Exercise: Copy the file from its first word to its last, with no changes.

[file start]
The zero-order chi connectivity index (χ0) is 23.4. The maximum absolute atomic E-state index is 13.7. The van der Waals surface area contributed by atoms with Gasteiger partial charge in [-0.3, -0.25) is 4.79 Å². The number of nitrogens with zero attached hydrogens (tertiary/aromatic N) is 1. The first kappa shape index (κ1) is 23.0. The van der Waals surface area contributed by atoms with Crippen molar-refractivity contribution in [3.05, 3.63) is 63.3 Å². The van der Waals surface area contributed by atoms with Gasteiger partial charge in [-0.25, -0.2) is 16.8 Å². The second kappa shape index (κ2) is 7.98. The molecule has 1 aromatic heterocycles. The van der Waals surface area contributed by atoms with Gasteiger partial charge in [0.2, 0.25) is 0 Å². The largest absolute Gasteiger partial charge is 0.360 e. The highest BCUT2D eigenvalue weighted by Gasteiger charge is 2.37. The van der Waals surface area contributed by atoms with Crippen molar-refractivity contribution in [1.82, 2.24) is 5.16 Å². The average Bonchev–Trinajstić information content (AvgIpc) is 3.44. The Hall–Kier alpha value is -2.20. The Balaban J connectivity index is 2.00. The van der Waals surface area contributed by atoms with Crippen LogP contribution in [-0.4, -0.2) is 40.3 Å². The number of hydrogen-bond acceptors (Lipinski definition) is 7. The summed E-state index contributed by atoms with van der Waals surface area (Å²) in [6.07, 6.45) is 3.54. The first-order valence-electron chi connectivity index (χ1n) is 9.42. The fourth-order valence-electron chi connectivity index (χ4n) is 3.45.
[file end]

The zero-order chi connectivity index (χ0) is 23.4. The maximum absolute atomic E-state index is 13.7. The van der Waals surface area contributed by atoms with Gasteiger partial charge in [-0.3, -0.25) is 4.79 Å². The number of nitrogens with zero attached hydrogens (tertiary/aromatic N) is 1. The first kappa shape index (κ1) is 23.0. The van der Waals surface area contributed by atoms with Crippen molar-refractivity contribution in [3.05, 3.63) is 63.3 Å². The van der Waals surface area contributed by atoms with Gasteiger partial charge in [-0.25, -0.2) is 16.8 Å². The second kappa shape index (κ2) is 7.98. The molecule has 1 aromatic heterocycles. The van der Waals surface area contributed by atoms with Gasteiger partial charge in [0.2, 0.25) is 0 Å². The largest absolute Gasteiger partial charge is 0.360 e. The highest BCUT2D eigenvalue weighted by Gasteiger charge is 2.37. The van der Waals surface area contributed by atoms with Crippen molar-refractivity contribution in [1.82, 2.24) is 5.16 Å². The average Bonchev–Trinajstić information content (AvgIpc) is 3.44. The Hall–Kier alpha value is -2.20. The Balaban J connectivity index is 2.00. The van der Waals surface area contributed by atoms with Crippen LogP contribution in [-0.4, -0.2) is 40.3 Å². The number of hydrogen-bond acceptors (Lipinski definition) is 7. The summed E-state index contributed by atoms with van der Waals surface area (Å²) in [6.07, 6.45) is 3.54. The first-order valence-electron chi connectivity index (χ1n) is 9.42. The fourth-order valence-electron chi connectivity index (χ4n) is 3.45.